Josh and Rebecca Tickell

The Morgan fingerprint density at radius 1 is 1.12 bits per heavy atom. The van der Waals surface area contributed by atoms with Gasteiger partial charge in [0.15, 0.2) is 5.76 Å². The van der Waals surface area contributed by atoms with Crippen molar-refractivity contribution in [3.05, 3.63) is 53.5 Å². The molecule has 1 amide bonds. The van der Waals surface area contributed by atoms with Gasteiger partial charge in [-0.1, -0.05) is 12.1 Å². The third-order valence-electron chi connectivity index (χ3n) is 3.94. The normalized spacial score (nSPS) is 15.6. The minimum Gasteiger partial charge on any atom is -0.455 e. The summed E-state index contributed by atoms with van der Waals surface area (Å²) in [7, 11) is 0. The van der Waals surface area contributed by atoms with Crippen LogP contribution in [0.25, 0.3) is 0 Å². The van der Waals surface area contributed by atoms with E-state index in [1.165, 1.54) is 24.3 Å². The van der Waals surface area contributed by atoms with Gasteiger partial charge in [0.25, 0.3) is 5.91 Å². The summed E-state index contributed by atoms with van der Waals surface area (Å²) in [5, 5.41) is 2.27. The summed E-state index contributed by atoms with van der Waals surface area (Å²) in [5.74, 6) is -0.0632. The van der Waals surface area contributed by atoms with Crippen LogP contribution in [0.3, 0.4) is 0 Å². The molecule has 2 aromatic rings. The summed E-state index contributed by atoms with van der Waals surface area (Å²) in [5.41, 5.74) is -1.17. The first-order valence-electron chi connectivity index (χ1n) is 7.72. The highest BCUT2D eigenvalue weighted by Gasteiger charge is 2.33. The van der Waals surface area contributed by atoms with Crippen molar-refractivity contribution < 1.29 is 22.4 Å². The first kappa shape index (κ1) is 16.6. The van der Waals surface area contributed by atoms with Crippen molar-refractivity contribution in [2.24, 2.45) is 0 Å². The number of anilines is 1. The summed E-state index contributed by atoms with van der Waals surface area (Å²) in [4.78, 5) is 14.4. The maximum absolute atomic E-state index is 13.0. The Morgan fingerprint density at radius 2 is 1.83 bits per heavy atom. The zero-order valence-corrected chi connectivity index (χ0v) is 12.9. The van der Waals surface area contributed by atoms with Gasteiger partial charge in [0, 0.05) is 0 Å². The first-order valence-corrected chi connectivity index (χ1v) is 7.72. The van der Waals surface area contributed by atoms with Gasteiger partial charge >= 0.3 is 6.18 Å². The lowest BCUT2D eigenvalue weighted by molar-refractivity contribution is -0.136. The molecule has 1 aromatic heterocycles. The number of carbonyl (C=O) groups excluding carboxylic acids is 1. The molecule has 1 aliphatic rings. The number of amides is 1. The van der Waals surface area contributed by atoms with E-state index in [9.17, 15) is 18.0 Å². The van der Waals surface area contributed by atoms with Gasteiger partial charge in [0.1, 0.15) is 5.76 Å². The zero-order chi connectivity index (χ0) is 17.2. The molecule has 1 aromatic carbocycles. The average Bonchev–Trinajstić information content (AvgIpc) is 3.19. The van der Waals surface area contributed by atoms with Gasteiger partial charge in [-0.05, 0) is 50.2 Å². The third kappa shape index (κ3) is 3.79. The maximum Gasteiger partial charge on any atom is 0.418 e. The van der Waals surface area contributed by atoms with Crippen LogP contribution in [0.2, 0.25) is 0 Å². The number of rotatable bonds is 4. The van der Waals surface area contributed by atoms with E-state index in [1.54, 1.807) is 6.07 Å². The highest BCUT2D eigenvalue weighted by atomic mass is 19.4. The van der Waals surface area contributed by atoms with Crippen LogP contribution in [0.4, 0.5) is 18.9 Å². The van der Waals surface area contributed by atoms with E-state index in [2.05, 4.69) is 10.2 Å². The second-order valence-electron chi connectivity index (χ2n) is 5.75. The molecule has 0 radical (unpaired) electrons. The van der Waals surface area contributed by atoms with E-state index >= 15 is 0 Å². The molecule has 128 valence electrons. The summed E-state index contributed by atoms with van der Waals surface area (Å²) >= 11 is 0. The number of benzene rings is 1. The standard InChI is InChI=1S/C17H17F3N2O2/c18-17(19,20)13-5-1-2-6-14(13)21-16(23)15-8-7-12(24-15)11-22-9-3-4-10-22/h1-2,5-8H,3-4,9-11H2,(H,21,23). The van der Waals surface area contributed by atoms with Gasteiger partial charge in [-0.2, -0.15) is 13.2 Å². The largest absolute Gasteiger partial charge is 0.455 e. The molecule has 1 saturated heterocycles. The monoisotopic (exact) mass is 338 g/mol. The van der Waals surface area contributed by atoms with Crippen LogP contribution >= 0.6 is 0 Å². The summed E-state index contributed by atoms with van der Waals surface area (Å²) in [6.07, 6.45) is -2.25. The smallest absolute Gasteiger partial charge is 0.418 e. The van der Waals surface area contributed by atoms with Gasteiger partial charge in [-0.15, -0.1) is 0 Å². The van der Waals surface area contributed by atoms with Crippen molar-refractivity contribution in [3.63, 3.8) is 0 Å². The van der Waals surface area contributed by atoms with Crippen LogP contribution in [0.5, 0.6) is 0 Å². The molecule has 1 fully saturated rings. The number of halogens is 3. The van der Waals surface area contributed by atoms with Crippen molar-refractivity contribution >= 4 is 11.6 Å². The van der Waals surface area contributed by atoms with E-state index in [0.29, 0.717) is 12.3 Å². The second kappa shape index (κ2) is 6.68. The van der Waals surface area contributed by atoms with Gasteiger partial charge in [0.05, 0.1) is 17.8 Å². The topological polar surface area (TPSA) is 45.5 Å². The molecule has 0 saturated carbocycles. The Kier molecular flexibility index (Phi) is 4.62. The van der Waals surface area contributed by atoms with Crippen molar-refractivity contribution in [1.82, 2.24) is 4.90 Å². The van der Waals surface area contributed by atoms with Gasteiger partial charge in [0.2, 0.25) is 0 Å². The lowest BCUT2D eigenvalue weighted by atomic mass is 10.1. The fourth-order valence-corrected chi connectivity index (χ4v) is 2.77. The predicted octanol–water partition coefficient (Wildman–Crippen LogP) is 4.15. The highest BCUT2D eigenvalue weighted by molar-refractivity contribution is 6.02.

<p><span style="text-decoration: underline;"><strong>Josh Tickell:&nbsp;</strong></span></p> <p><span style="text-decoration: underline;"><strong>http://www.joshtickell.com/index.php<br /><br /></strong></span>Josh Tickell is a thought leader in the green industrial space whose career spans a mix of journalism, innovation and design. In 1997, after traveling across the United States in a van powered by biodiesel that he processed in a self-made refinery, he penned the world's best selling book on biofuel, From the Fryer to the Fuel Tank, which has been sold in over 30 countries and has been credited with the creation of hundreds of successful large scale biorefineries. His first feature movie, FUEL won the Sundance Audience Award for Best Documentary, was released theatrically in the United States and became a global sensation gaining over 1 million viewers on Netflix, iTunes, Hulu and CNBC.<br /><br />He consults on issues ranging from new greentech product launches, to consumer attitudes toward batteries, to legislative strategies, to operations-wide waste to energy technology installations for companies such as Green Mountain Energy Resources, Clif Bar, Yum Brands, Audi, General Motors and William Morris Endeavour.<br /><br />Tickell has been a featured guest on Jay Leno's The Tonight Show and Good Morning America. He is a regularly featured opinion leader in news stories on CNN, Discovery, Reuters, NBC, Fox and NPR. Articles on Tickell, his films, and green energy work have appeared in the Los Angeles Times, New York Times, USA Today, The Huffington Post, Hustler Magazine, Maxim Magazine, Popular Mechanics and thousands of international newspapers and magazines.<br /><br />Having grown up in and around the oil industry in Louisiana, Josh Tickell remains actively engaged in the role that oil and gas operations play in the fate of Louisiana's delicate wetlands. In the aftermath of Hurricane Katrina, Tickell lead a disaster relief project for which his nonprofit organization was selected by President William J. Clinton as part of the Inaugural Clinton Global Initiative on Climate Change.<br /><br />With his wife Rebecca Harrell Tickell, he co-directed the recent Cannes Film Festival movie, The Big Fix. The film explores possible connections between corporate and political malfeasance and the 2010 Gulf of Mexico oil spill. The filmmaking duo then completed their third film, FREEDOM, the first movie ever to include a complete road map to wean America off of oil using affordable, available, scalable and actionable energy solutions.<br /><br />Josh Tickell holds an undergraduate degree in Sustainable Living from the New College of South Florida and a Masters in Film from Florida State University's School of Motion Picture, Television and Recording Arts.<br /><br /><span style="text-decoration: underline;"><strong>Rebecca Harell Tickell<br /><br /></strong></span>You might not have heard of her by name, but you might recognize her face and you’ve most certainly heard about her documentaries, including “The Big Fix” (an Official Selection of the 2011 Cannes Film Festival) and FUEL, the 2008 Sundance Award winning documentary about America’s addiction to oil.<br /><br />Rebecca Harrell Tickell is the force behind them, and as a filmmaker, musician, activist, public speaker and author, she thinks there’s something fundamentally not working with the way we portray and perceive environmental issues. She wants to change it for herself and for the women, especially, who have been affected by these and other environmental crises. She should know.<br /><br />After spending close to two years documenting the impacts and root cause of the BP oil spill for ‘The Big Fix’, she was left with permanent damage from exposure to the oil and dispersant in the atmosphere. Doctors say she can’t expose the skin on her neck and chest to the sun for the rest of her life and that, because of the high levels of toxins she was exposed to, that she should not have kids.&nbsp;<br /><br />But Harrell Tickell sees a much larger issue at play than just specific environmental disasters. “Somewhere along the way we fell asleep. ‘We,’ being the tribe of people who once knew how to survive on planet Earth,” Rebecca shares. “We forgot how to live naturally and intuitively. Mother Earth will survive, but whether or not we will is up to us.”<br /><br />Rebecca’s husband, award-winning filmmaker Josh Tickell, is a fifteen-year veteran of green energy, including support for alternatives to oil, coal, nuclear and “natural” gas. In the last few years the Tickells have made three feature documentary films together: ‘FUEL,’ ’The Big Fix’ and ‘Freedom.’&nbsp;At 9 years of age Harrell Tickell was called "a plucky schemer always working an angle" by Roger Ebert of her starring role in "Prancer," the 1989 MGM Christmas Classic with Sam Elliot. Those around her say that not much has changed.&nbsp;<br /><br />Harrell Tickell is currently in pre-production on two new movies and also founded and co-chairs the non-profit, I’ll Be the One, and penned the book, ‘Hot, Rich &amp; Green,’ about redefining feminism and the role of women in the environmental movement. She firmly believes she can heal herself and, that we can turn this crisis around. But first we are going to have to take different actions. “We can’t keep doing the same thing and expect different results. It is up to us each one of us.”</p> <p><strong>The Big Fix:&nbsp;http://www.thebigfixmovie.com/</strong></p>
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